8. The company’s financial situation

Research the company’s current financial situation. Public companies in the U.S. must publish quarterly and yearly earnings reports. Usually, you can find these reports on the company’s website.

I also find it helpful to look at the stock transactions for the executives at the company. Are they buying or selling? Is there an overall trend (e.g., the execs seem to be dumping stock)?

Of course, insiders are only allowed to trade during specific time windows. So, their activity is concentrated and can be a clue about what is going on within the company.

Nejat Seyhun, a professor at the University of Michigan, found that a stock tends to outperform the market by 8.9% over the next 12 months when execs buy shares in their own company. But, when they sell shares, the stock underperforms by 5.4%.

“The insider has only one reason to buy: to make money”
- Peter Lynch

9. Why your position is available

One of the most important questions that you can ask is, “Why is this position open?” Find out if it is a new position. If not, did the last person quit, or was he fired?

You may not get a straight answer if the person was fired. But, you’ll learn a lot from how your potential boss answers that question. As you’ve probably noticed, I’m a big believer in improving your ability to read others and interpret body language.

If you can, track down the last person who held this job and meet over coffee. I’ve done this before and it was extremely valuable. As I mentioned earlier, Silicon Valley is small and I knew the person who had been in the position before me. We met and I learned a great deal about the dynamics of the organization, political issues, and who could be trusted.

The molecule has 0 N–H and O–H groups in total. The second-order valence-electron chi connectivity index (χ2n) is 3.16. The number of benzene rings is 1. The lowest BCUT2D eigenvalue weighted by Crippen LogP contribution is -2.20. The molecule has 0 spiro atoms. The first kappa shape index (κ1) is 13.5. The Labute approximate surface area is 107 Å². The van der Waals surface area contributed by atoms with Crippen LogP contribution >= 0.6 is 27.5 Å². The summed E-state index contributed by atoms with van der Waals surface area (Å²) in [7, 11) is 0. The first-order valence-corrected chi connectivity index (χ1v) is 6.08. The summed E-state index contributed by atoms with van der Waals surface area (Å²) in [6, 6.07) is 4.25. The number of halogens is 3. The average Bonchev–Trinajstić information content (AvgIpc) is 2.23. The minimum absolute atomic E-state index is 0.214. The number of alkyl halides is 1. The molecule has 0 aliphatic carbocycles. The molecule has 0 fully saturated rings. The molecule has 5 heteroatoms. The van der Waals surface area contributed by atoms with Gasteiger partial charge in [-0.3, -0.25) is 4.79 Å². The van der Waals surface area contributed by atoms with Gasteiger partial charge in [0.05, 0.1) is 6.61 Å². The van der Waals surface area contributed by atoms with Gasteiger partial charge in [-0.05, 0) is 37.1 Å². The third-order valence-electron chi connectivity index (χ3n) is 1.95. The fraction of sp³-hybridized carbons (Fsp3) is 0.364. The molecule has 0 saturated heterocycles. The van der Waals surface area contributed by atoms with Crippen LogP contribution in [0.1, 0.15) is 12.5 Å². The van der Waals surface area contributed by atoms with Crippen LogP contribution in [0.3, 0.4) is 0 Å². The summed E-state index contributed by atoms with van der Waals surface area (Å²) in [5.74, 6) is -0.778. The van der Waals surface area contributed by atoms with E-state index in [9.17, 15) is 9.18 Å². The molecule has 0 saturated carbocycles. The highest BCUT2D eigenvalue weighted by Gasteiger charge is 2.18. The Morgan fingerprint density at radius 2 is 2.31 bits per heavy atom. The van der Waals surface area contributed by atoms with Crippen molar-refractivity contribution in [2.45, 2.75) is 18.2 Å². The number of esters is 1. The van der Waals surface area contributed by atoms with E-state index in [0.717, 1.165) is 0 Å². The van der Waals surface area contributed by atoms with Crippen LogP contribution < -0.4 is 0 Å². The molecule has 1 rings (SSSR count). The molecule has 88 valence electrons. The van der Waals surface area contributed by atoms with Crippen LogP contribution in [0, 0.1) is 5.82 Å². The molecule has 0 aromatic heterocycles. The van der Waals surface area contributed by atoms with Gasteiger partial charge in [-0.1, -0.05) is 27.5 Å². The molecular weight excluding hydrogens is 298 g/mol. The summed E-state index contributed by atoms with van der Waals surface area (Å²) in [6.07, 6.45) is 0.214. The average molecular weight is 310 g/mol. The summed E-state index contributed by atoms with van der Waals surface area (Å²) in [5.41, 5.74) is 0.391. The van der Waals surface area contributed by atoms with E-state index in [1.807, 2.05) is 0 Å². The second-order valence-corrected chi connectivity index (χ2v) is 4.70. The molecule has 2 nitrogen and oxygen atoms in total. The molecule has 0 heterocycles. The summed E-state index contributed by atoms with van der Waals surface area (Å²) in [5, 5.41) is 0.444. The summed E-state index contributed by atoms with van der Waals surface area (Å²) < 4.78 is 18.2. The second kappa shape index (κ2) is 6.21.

10. A business SWOT analysis

The traditional SWOT analysis is far from perfect. But, researching the company’s business means that you are at least going into the job with a better understanding of the potential upside and risks.

You won’t have all of the confidential information and data that an internal employee has access to, yet. So, you’ll have to do the best you can with what you know about the company, its strategy, the competitive landscape, trends in the industry, etc.

Strengths

  • Everything the company is doing well to be strongly positioned relative to the competition
  • For example, a strong product and engineering team, executive team, board, IP portfolio, and customer base

Weaknesses

  • Issues with the company that put its business at a competitive disadvantage in the marketplace
  • For example, a product or service that is inferior to a competitor’s offering, an antiquated technology stack, or an ineffective sales organization

Opportunities

  • Any factors that represent an opportunity for the company to acquire new customers, grow revenue, expand operations, move into new markets, etc.
  • For example, a competitor’s missteps, a move into a significant market, or an acquisition that enables the company to expand into a new product line

Threats

Basically, is the company successfully focused on an opportunity that has longevity, or are they clinging to a dying industry? Are they strongly positioned for growth in the market, or is a competitor eating their lunch?

The last thing you want to do is hitch your career wagon to a sinking corporate ship (two metaphors for the price of one).


No regrets

No decision can be made with 100% certainty. No company is 100% perfect. No job is going to be your 100% dream job (unless you create it yourself). But, you should be fully aware of the situation you will be getting into before you accept a job offer.

Perform your due diligence and you will greatly improve your odds of being happy with your new job!


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☎️ If you’d like to chat with me about your own job search and offer negotiation, just schedule a complimentary call.